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Firesheep - codebutler

Firesheep - codebutler
When logging into a website you usually start by submitting your username and password. The server then checks to see if an account matching this information exists and if so, replies back to you with a "cookie" which is used by your browser for all subsequent requests. It's extremely common for websites to protect your password by encrypting the initial login, but surprisingly uncommon for websites to encrypt everything else. This leaves the cookie (and the user) vulnerable. This is a widely known problem that has been talked about to death, yet very popular websites continue to fail at protecting their users. Today at Toorcon 12 I announced the release of Firesheep, a Firefox extension designed to demonstrate just how serious this problem is. After installing the extension you'll see a new sidebar. As soon as anyone on the network visits an insecure website known to Firesheep, their name and photo will be displayed: Double-click on someone, and you're instantly logged in as them.

Top 20+ MySQL Best Practices Database operations often tend to be the main bottleneck for most web applications today. It's not only the DBA's (database administrators) that have to worry about these performance issues. We as programmers need to do our part by structuring tables properly, writing optimized queries and better code. In this article, I'll list some MySQL optimization techniques for programmers. Before we start, be aware that you can find a ton of useful MySQL scripts and utilities on Envato Market. Most MySQL servers have query caching enabled. The main problem is, it is so easy and hidden from the programmer, most of us tend to ignore it. The reason query cache does not work in the first line is the usage of the CURDATE() function. Using the EXPLAIN keyword can give you insight on what MySQL is doing to execute your query. The results of an EXPLAIN query will show you which indexes are being utilized, how the table is being scanned and sorted etc... After adding the index to the group_id field:

How to bypass strict firewalls on public wifi hotspots and restricted networks, by tunneling blocked ports and protocols - Public wifi hotspots and restricted internet access More and more, you can find public wireless hotspots, in cities, train stations, airports... and even some public hotspots that are available with a subscription, accessible through a web login form. The thing is, most of the time, these hospots will have a reduced connectivity. This also applies to protected networks, such as libraries, schools and office environments, where your access to Internet is limited, and some ports and protocols are blocked. I will explain here two different solutions to break free of these restrictions: SSH tunneling and SOCKS servers. What do we need? You do need the following: HTTPS access through the firewall. You may want to use a free shell provider such as SilenceIsDefeat as your server, but make sure you can access SSH through port 443. How does it work? The first solution using simple SSL tunneling. I find that using both solutions allows me to do almost everything. Before we start Listen 443 SSH tunneling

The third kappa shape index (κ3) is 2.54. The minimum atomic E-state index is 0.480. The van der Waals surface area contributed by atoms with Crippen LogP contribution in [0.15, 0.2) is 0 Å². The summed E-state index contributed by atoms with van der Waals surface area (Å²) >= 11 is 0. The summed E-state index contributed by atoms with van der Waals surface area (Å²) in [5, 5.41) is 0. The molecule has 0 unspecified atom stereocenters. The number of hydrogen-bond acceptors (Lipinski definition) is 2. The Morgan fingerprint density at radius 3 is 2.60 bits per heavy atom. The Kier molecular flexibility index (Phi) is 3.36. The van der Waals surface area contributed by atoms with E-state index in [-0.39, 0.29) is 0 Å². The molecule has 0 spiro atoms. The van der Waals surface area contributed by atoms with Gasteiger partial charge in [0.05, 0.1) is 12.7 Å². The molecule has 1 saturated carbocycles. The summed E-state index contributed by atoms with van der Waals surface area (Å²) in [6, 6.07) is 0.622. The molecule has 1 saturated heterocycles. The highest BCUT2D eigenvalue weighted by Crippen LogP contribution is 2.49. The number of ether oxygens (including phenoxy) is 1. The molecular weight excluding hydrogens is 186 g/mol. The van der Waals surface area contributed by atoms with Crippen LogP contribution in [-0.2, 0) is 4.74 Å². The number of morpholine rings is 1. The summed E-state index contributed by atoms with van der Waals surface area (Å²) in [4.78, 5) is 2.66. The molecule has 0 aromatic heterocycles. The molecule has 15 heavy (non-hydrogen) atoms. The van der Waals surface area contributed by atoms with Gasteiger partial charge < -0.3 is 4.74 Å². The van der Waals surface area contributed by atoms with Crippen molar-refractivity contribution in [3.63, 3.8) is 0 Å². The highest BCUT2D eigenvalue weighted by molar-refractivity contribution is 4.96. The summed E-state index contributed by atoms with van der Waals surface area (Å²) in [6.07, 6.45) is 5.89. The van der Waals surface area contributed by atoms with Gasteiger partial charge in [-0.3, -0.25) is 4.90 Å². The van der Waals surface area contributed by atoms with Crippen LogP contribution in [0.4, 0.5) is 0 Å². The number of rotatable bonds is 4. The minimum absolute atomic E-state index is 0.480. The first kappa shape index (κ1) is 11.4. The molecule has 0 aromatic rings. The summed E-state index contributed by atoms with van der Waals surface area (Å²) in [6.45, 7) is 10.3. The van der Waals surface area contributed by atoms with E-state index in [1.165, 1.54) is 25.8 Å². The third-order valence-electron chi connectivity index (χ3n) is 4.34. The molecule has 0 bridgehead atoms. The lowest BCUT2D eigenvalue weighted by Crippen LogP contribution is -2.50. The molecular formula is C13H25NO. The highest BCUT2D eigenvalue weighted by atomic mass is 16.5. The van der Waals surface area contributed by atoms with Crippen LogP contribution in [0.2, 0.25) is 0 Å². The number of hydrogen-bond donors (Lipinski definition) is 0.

Narada's Fluxbox Guide (Page 1) / Applications & Desktop Environments Narada's Fluxbox Guide What is the point of this guide? To provide you with a quick walkthrough and introduction to a functional Fluxbox setup. What is Fluxbox, you ask? My Setup (Example Fluxbox desktop) The above screenshot is of my current Fluxbox desktop. The MenuBecause Fluxbox lacks a 'Start' menu commonplace in many window managers, having a functional menu is critical. The above is my ~/.fluxbox/menu. [exec] is used to execute a program. Simple, right? As you may have noticed in the screenshot, it is possible to have submenus. The {} is blank in this case because we have no use for it - We just want to expand another menu. [submenu] (Submenu 1) {} [exec] (foo) {bar} [end] The menu also has some special cases when it comes to options. To create a wallpaper selecting menu entry: [submenu] (Wallpapers) {} [wallpapers] (~/.fluxbox/backgrounds) {} [end] To create a styles/themes menu entry: [submenu] (User Styles) {} [stylesdir] (~/.fluxbox/styles) {} [end] To create a "Run" dialog: #! Closing help session.screen0.window.{focus|unfocus}.alpha: integer These resources are available to the user to set different levels of transparency for different components of fluxbox. Each one accepts a value between 0-255, 255 being opaque and 0 being completely transparent. session.screen0. The autoHide resources allow the user to set the behavior of the toolbar and slit. session.screen0. With these two resources, you can set the layer you want the toolbar and the slit to appear on. session.screen0. These allow users to place the slit and toolbar where they like. Possible options are: BottomLeft BottomCenter BottomRight LeftBottom LeftCenter LeftTop RightBottom RightCenter RightTop TopLeft TopCenter TopRight Slit default: RightBottom Toolbar default: BottomCenter session.screen0. Setting these to True will allow application windows to maximize over the complete screen. session.screen0.toolbar.height: integer Set the height of the toolbar. session.screen0.toolbar.visible: boolean Possible tools: Default: